Reflections on the Painting and Sculpture of the Greeks: With Instructions for the Connoisseur, and an Essay on Grace in Works of Art

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Translator, and sold, 1765 - Art - 287 pages
 

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Page 28 - Pangs piercing every muscle, every labouring nerve; pangs which we almost feel ourselves, while we consider — not the face, nor the most expressive parts — only the belly contracted by excruciating pains: these however, I say, exert not themselves with violence, either in the face or gesture. He pierces not heaven, like the Laocoon of Virgil; his mouth is rather opened to discharge an anxious overloaded groan, as Sadolet says; the struggling body and the supporting mind exert themselves with...
Page 12 - Venus ; or that others formed the graces from Lais ; it is to be underftood that they did fo, without neglecting thefe great laws of the art. Senfual beauty furnifhed the painter with all that nature could give ; ideal beauty with the awful and fublime ; from that he took the Humane, from this the Divine. c Vide Stofch Pierres gray.
Page 14 - Iparing fagacity, and, as relative to a completer and more perfect Nature, offered but as hints, nay, often perceived only by the learned. The probability ftill increafes, that the bodies of the Greeks, as well as the works of their artifts, were framed with more unity of fyftem, a nobler harmony of parts, and a completenefs of the whole, above our lean tenfions and hollow wrinkles. Probability, 'tis true, is all we can pretend to : but it...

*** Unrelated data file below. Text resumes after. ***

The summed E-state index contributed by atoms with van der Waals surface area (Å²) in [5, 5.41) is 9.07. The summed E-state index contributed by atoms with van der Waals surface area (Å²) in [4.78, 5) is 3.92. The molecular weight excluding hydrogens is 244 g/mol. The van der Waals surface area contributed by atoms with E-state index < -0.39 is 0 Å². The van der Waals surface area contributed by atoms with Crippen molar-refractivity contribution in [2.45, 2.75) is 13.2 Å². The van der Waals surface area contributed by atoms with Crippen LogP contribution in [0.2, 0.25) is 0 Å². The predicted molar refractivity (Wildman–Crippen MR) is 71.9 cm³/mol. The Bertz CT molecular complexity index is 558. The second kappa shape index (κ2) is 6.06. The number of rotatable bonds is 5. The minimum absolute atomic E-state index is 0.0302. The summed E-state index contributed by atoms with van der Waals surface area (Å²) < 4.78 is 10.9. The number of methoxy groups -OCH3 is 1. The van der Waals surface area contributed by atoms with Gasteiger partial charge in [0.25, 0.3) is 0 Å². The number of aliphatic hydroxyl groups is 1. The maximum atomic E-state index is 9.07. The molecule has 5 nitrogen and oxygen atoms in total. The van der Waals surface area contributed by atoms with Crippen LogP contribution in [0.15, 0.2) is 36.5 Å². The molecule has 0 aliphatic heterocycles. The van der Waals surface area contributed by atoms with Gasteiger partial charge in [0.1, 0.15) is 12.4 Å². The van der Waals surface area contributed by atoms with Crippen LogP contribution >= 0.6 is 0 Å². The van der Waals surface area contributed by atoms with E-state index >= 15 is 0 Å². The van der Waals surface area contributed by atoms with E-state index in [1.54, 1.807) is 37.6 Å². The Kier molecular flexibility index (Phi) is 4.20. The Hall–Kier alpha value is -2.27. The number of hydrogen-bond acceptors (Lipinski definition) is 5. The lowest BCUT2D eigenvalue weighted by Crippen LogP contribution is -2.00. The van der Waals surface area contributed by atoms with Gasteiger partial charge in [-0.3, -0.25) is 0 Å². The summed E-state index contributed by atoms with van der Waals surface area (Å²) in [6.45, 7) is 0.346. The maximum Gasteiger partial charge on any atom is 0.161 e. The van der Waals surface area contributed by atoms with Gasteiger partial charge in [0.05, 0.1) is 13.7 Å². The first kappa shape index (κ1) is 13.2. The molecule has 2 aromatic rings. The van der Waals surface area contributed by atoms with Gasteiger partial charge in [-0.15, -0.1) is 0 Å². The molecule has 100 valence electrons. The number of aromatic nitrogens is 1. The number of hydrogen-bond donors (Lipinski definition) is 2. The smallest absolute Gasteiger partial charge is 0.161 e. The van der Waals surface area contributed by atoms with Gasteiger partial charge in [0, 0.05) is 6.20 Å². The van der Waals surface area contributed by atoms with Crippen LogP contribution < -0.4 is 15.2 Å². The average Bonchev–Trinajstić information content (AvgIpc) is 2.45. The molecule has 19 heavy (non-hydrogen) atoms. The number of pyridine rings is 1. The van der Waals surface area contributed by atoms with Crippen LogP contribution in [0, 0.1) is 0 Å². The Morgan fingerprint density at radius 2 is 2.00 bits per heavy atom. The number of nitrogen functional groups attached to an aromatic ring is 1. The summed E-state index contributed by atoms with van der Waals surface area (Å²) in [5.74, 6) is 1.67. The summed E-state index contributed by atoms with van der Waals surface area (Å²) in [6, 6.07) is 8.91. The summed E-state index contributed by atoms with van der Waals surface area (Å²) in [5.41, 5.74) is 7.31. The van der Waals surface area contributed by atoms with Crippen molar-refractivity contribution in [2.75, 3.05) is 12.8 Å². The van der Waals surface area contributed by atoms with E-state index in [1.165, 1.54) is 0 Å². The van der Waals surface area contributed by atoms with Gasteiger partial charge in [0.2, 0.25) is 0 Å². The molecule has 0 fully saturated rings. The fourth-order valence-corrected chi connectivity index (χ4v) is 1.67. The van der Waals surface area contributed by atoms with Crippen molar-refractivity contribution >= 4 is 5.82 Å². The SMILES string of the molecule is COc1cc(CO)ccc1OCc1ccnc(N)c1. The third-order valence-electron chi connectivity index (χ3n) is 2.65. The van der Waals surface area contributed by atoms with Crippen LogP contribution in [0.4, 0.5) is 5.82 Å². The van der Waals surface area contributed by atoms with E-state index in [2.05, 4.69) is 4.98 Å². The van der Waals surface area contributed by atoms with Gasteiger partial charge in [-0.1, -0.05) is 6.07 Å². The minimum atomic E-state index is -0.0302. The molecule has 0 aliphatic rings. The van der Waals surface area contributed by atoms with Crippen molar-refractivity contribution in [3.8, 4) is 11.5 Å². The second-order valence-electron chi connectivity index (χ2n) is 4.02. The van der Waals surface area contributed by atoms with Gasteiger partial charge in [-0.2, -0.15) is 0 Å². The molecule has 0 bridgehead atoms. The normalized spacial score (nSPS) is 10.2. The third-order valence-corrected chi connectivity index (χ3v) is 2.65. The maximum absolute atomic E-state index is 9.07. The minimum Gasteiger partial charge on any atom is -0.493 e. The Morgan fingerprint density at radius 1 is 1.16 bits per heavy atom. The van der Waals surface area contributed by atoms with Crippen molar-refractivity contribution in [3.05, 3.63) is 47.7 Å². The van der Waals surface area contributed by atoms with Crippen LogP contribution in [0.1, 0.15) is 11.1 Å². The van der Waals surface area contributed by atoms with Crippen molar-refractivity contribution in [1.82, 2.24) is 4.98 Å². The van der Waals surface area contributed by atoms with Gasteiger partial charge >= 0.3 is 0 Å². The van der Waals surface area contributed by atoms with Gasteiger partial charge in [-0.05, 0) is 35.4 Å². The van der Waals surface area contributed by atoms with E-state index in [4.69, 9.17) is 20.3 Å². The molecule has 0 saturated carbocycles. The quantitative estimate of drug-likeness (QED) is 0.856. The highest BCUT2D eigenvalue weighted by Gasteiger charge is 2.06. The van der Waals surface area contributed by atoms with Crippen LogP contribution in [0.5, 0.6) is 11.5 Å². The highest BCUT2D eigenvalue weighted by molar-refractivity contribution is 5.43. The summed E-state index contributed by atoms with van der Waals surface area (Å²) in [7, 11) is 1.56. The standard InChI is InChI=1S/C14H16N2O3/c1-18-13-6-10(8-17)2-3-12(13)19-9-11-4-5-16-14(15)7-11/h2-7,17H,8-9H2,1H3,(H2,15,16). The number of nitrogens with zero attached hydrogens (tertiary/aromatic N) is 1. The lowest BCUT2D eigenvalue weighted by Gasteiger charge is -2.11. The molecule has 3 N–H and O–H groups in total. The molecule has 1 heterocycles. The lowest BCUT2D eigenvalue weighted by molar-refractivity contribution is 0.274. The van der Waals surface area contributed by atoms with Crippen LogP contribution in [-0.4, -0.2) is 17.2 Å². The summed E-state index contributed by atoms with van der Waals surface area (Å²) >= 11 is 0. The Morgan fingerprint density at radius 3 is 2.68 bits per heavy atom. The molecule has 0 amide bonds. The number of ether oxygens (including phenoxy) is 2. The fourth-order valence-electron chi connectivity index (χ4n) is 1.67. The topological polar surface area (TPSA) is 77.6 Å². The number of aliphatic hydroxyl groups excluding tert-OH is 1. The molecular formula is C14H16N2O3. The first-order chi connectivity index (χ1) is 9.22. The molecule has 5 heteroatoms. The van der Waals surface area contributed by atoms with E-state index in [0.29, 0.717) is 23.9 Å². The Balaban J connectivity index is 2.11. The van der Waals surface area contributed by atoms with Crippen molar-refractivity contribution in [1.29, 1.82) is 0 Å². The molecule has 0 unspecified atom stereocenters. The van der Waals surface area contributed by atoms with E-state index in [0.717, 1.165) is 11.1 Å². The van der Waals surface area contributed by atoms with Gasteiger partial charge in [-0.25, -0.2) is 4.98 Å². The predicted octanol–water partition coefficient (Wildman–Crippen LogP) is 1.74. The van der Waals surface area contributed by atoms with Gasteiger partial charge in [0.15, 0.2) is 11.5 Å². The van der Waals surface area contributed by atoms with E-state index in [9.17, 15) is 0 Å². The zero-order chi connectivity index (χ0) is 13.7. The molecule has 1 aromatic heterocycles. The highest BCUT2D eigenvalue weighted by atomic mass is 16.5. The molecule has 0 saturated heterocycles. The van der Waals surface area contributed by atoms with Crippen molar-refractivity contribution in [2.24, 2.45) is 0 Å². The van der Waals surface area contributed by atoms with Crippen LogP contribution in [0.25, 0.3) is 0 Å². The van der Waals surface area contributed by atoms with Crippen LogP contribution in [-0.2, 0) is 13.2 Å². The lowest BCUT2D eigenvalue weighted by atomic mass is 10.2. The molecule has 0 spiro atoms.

Page 2 - The most beautiful body of ours would perhaps be as much inferior to the most beautiful Greek one, as Iphicles was to his brother Hercules. The forms of the Greeks, prepared to beauty, by the influence of the mildest and purest sky, became perfectly elegant by their early exercises.
Page 2 - It is not only nature which the votaries of the Greeks find in their works, but still more, something superior to nature; ideal beauties, brain-born images, as Proclus says.
Page 7 - Autolycus, Lysis; Phidias for the improvement of his art by their beauty. Here he studied the elasticity of the muscles, the ever varying motions of the frame, the outlines of fair forms, or the contour left by the young wrestler on the sand. Here beautiful nakedness appeared with such a liveliness of expression, such truth and variety of situations, such a noble air of the body...
Page 21 - Michael j4ngelot perhaps, may be faid to have attained the antique ; but only in ftrong mufcular figures, heroic frames ; not in thofe of tender youth ; nor in female bodies, which, under his bold hand, grew Amazons. The Greek artift, on the contrary, adjufted his Contour, in every figure, to the breadth of a fingle hair, even in the niceft and moft tirefome performances, as gems. Confider the Diomedes and Perfeus of Diofcorides h, Hercules and Jole by Teucer \ and admire the inimitable Greeks.
Page 22 - This Contour reigns in Greek figures, even when covered with drapery, as the chief aim of the artist: the beautiful frame pierces the marble like a transparent Coan cloth.' All neoclassical sculptors must have paid deep attention to such passages, for contour was henceforth to become a prime factor in design. In 1754 Winckelmann entered the Roman Church and in the next years left Dresden...
Page 17 - Greek rule of beauty, the modern artift goes on the fureft way to the imitation of Nature, The ideas of unity and perfection, which he acquired in meditating on antiquity, will help him to combine, and to ennoble the more fcattered and weaker beauties of our Nature.
Page 31 - Contraft is the darling of their ideas ; in it they fancy every perfection. They fill their performances with cometlike excentric fouls, defpifing every thing but an Ajax or a Capaneus. Arts have their infancy as well as men > they begin, as well as the artift, with froth and bombaft : in fuch bufkins the mufe of...

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